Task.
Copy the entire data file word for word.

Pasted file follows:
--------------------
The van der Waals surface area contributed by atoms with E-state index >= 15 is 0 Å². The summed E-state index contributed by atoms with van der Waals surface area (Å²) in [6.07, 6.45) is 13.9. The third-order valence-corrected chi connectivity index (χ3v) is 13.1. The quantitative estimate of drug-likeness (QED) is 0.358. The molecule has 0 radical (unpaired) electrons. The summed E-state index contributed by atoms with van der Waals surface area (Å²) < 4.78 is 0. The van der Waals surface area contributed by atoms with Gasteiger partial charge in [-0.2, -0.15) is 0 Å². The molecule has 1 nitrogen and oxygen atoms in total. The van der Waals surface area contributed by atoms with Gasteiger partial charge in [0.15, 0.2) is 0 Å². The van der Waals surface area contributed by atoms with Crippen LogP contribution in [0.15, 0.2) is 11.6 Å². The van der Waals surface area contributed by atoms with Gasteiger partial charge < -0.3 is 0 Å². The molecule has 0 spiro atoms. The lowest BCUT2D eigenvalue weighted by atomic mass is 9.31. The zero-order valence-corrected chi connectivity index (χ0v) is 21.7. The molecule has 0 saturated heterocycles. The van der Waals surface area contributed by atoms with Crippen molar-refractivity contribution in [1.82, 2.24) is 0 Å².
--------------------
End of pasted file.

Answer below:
The van der Waals surface area contributed by atoms with E-state index >= 15 is 0 Å². The summed E-state index contributed by atoms with van der Waals surface area (Å²) in [6.07, 6.45) is 13.9. The third-order valence-corrected chi connectivity index (χ3v) is 13.1. The quantitative estimate of drug-likeness (QED) is 0.358. The molecule has 0 radical (unpaired) electrons. The summed E-state index contributed by atoms with van der Waals surface area (Å²) < 4.78 is 0. The van der Waals surface area contributed by atoms with Gasteiger partial charge in [-0.2, -0.15) is 0 Å². The molecule has 1 nitrogen and oxygen atoms in total. The van der Waals surface area contributed by atoms with Gasteiger partial charge in [0.15, 0.2) is 0 Å². The van der Waals surface area contributed by atoms with Crippen LogP contribution in [0.15, 0.2) is 11.6 Å². The van der Waals surface area contributed by atoms with Gasteiger partial charge < -0.3 is 0 Å². The molecule has 0 spiro atoms. The lowest BCUT2D eigenvalue weighted by atomic mass is 9.31. The zero-order valence-corrected chi connectivity index (χ0v) is 21.7. The molecule has 0 saturated heterocycles. The van der Waals surface area contributed by atoms with Crippen molar-refractivity contribution in [1.82, 2.24) is 0 Å².